EU aid to improve partner countries' trading capacity increased and helped them tackle the COVID-19 pandemic, reveals the newest EU Aid for Trade Progress Report 2021 released today. As part of the new Team Europe approach, EU Aid for Trade supports implementing concrete commitments for a transition towards a more inclusive and greener global economy.
“Aid for Trade has proved to be efficient to reduce poverty and boost inclusive and sustainable economic growth through trade, building trade capacity and infrastructure in our partner countries. The European Union is committed to supporting its partners in developing low-carbon and climate-resilient economies, leaving no one behind. Boosting trade capacities can meaningfully contribute to this objective. This can bring about lasting change and a just, sustainable global recovery,” said Commissioner for International Partnerships Jutta Urpilainen.
“Trade is the lifeblood of economic activity and every region of the world will rely on trade to support economic recovery from the Covid-19 pandemic. Aid for Trade will help our global partners to recover and grow, notably by supporting SMEs and helping authorities to implement trade arrangements. Moreover, this support will help to develop more inclusive and climate conscious economic programming, which will benefit us all in the long run. In this respect, Aid for Trade is a great example of our values-based EU trade agenda,” said Executive Vice-President for an Economy That Works for People and EU Trade Commissioner Valdis Dombrovskis.
The report confirms the EU and its Member States as the world's leading Aid for Trade (AfT) provider with €17.9 billion in 2019, benefitting about 140 countries and territories eligible for Official Development Assistance. This represents about 38% of the global Aid for Trade funds and a 12% increase compared to 2018.
Women's economic empowerment, environment and biodiversity protection, as well as digitalisation have been the key areas of the EU AfT action. Africa continued to receive the largest share with 43% of the total volume, followed by Asia (21%), Europe - the EU Neighbourhood and accession countries (13%) and America (8%).
This year, the report features a special chapter on Team Europe Aid for Trade response to the COVID-19 pandemic, which has had a dramatic impact on trade. Overall EU imports from developing countries declined by almost €100 billion between 2019 and 2020. Team Europe, meaning the EU, its Member States and European financial institutions, reacted swiftly, mobilising €46 billion between April 2020 to April 2021 to help the EU's partner countries mitigate the pandemic's socio-economic impact. The AfT response included starting programmes early, releasing additional resources, fast tracking approvals of targeted programmes and reorienting existing ones.
The report also shows that the EU AfT generates better impact by providing relevant aid tailored to different needs of partner countries: the EU combines AfT with facilitated investments and market access offered by Free Trade Agreements / Generalised Scheme of Preferences. In 2020, the EU provided AfT through financial guarantees and blending operations for a total of €1.8 billion, leveraging with this over €10 billion. To help improve regulatory environment for the private sector, the EU provided about €1 billion per year for private-sector-development (PSD).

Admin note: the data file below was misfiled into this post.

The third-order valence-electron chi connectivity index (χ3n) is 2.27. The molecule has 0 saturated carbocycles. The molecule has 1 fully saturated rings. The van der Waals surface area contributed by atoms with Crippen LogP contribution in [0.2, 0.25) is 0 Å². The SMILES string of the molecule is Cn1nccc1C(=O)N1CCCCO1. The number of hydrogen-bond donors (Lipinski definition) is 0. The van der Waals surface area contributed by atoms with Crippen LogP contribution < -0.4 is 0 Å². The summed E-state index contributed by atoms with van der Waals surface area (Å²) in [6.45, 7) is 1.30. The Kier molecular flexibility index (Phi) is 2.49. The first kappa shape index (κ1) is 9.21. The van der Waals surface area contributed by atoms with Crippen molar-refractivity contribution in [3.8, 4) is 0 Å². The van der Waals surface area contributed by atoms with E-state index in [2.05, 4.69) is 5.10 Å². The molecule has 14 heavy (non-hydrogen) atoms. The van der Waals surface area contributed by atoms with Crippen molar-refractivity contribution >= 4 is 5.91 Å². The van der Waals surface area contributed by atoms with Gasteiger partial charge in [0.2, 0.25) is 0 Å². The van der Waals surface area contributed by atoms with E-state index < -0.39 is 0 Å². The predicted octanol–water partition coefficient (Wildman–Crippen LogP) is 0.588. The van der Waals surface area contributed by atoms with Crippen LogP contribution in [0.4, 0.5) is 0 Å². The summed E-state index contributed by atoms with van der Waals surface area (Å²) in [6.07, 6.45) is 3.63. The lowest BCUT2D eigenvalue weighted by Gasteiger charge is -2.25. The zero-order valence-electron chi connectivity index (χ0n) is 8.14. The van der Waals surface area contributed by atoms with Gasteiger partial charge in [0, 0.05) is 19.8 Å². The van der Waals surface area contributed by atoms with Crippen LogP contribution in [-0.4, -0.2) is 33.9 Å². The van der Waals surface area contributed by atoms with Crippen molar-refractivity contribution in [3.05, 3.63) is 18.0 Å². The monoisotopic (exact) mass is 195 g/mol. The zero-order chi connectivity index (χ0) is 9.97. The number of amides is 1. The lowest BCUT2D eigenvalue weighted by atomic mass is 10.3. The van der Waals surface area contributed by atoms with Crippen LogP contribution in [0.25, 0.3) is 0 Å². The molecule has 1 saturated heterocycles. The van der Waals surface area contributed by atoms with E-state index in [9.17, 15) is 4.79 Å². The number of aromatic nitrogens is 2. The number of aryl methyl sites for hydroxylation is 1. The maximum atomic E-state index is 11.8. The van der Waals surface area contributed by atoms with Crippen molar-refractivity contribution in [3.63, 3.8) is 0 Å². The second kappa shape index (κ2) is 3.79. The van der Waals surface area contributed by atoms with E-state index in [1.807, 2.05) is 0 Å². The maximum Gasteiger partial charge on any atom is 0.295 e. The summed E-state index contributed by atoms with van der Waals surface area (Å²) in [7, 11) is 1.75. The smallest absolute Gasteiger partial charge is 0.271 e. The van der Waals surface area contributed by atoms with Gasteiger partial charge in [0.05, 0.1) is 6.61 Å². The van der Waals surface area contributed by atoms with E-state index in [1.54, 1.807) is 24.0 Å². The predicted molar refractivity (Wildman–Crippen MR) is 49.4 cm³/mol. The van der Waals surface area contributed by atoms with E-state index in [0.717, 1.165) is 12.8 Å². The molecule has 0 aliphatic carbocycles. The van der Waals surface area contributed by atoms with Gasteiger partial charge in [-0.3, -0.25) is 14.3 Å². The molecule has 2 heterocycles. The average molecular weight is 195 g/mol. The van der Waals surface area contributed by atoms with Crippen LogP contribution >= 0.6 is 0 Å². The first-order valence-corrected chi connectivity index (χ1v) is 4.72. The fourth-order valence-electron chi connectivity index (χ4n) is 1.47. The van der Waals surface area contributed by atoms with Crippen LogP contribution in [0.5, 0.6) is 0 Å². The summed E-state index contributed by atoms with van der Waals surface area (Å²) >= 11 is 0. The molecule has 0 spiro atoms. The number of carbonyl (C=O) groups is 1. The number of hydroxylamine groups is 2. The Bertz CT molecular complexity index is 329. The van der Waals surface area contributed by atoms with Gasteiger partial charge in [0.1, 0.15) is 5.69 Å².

Countries with current preferential access to the EU market received 96% of the EU AfT. In addition, the EU AfT supported regional integration through multi-country programmes. These focus on the negotiation and implementation of regional trade agreements and support key regional value chains.
The EU has launched several global and regional initiatives for trade that promote gender equality, protect the environment, and foster decent work and digitalisation, such as the launch of the Digital for Development (D4D) Hub in 2020. The first operational regional component kicked off activities as the “African Union-European Union D4D Hub”, with €8 million EU support. The hub helps share knowledge and structured dialogue between African and EU partners to boost the digital transformation, one of the Commission's key geopolitical priorities.
The EU's Aid for Trade (AfT) strategy was adopted in 2007 in response to the Aid for Trade initiative the World Trade Organization (WTO) launched in 2005. It encourages developing countries to recognise the role trade can play in their sustainable development. The EU's AfT strategy helps partner countries better integrate into the global trading system and take greater advantage of the poverty-reducing benefits of economic openness and enhanced trade efficiency. The EU's AfT strategy was revised in 2017 to follow a broader approach, in line with the UN's 2030 Agenda for Sustainable Development. It considers the interlinkages that exist between investment and trade, which need to be fully exploited to achieve the Sustainable Development Goals.
The EU Aid for Trade Progress Report illustrates the EU's contribution to the global Aid for Trade global initiative and an overview of the implementation of the EU's Aid for Trade Strategy. The qualitative analysis is based on the responses to a questionnaire completed by 98 EU Delegations worldwide in 2021. The quantitative analysis takes into account the OECD/DAC data on Aid for Trade volumes in 2019, the last year for which full data are available.
The Commission had committed to dedicate €240 million for trade facilitation during the Multiannual Financial Framework (MFF) 2014-20. The cumulative value from 2014-2019 was €423.7 million, by far exceeding the commitment at the WTO when the Trade Facilitation Agreement (TFA) was signed.
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